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‘Depressing’ lack of diversity in UK IT workforce sees widespread discrimination

The UK IT sector is a difficult place to find a job unless you are a white, able-bodied male under 50, says BCS research

The lack of diversity in the UK IT workforce is “sobering and depressing” with evidence of discriminatory recruitment affecting women, people with disabilities, ethnic minorities and the over-50s, according to research.

A study by BCS – The Chartered Institute for IT has revealed that only 17% of UK IT specialists are female, 8% are disabled, and 21% are over 50, compared with national statistics that show 51% of the working-age population are female, 23% are disabled and 45% over 50.

However, the BCS research showed that UK IT performs better than average when recruiting people from non-white ethnic groups – with 17% of the IT workforce from ethnic minorities compared with 12% of the UK population.

But IT specialists from minority groups are more likely than others to be in non-permanent employment and those in temporary positions are more than twice as likely to be in such jobs because they could not find permanent work.

Other findings of the BCS research included:

  • The UK IT sector employs proportionately fewer older or disabled people than the total workforce in every UK region.
  • People from any of the minority groups analysed are less likely to be in full-time, paid work than their non-minority counterparts.
  • Women or people with a disability are paid on average 15% and 16% less, respectively, than their male, able-bodied counterparts – although IT specialists from minority groups were found to have higher-than-average weekly earnings.

“Whichever way we look at it, these figures make for sobering and depressing reading,” said Rebecca George, vice-president, BCS Organisation and Employers Board and public sector lead at Deloitte. “Whatever actions that have been taken so far to instigate change simply aren’t having the marked and imperative change that we need.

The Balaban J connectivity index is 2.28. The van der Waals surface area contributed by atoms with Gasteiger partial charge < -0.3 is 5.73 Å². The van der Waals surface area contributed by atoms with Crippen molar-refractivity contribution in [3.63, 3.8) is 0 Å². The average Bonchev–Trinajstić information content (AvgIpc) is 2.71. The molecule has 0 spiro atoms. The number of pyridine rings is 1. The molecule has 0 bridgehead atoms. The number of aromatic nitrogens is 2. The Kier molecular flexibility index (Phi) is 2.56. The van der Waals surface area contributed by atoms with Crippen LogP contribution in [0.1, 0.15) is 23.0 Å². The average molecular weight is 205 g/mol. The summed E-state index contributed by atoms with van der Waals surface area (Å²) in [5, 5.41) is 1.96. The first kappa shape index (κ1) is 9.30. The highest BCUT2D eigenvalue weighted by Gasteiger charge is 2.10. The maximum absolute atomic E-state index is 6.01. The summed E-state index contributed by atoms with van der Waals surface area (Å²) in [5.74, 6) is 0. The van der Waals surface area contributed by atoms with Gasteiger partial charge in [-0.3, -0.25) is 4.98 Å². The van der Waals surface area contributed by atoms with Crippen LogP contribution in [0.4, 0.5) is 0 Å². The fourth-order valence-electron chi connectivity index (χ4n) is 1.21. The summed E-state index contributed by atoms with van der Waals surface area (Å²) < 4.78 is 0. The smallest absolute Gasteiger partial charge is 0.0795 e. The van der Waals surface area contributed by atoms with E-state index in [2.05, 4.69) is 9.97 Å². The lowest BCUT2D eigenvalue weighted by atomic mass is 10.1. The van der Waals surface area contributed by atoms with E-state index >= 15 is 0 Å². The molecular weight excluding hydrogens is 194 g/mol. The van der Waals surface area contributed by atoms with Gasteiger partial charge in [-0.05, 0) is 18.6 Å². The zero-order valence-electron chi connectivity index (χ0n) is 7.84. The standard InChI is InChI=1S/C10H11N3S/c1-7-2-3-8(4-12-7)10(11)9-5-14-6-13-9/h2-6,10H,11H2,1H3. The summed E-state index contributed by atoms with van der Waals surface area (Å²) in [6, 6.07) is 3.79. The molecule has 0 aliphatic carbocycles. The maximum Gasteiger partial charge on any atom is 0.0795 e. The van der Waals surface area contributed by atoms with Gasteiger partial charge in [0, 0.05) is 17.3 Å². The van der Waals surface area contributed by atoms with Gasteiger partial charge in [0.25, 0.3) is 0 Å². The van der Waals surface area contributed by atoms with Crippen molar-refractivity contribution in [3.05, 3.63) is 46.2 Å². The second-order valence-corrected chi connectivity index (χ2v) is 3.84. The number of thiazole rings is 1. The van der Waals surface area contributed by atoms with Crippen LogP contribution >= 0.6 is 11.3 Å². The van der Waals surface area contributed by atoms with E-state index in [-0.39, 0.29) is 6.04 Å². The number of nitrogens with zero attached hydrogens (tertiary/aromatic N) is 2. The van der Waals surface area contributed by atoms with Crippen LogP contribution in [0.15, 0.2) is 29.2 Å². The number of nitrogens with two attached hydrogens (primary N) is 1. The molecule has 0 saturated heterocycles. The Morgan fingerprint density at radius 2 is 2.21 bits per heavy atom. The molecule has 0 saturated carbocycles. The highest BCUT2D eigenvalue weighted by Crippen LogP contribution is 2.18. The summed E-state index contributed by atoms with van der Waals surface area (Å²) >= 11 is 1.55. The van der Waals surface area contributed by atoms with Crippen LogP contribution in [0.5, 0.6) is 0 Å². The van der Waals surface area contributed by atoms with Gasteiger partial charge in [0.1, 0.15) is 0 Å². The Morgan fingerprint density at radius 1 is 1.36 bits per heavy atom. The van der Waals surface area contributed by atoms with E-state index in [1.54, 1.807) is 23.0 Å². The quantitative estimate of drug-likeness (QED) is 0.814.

“Men run most of the organisations in our sector, so we have to start there. As they are four times more likely than women to say they don’t see discrimination happening, we clearly need to change the entire way they think.”

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Computer Weekly’s annual UK salary survey for 2017 found the gender pay gap in IT to be even starker, with an average salary for women in tech of £59,209, compared with the average male salary of £78,599 – a difference of 25%.

“There are lots of examples where simple organisational changes can be made to alter the status quo,” said George. “But it will require myriad changes, sustained focus and collaboration across organisations, employers, government, schools and community groups if we are to change anything.

“Treating everyone with respect and improving diversity in our sector is surely a key element of making IT good for society. In 2017, it seems incredible that this is still an issue to be tackled, but it is, and that is why everyone has to realise that they have a responsibility in changing this for the better.”

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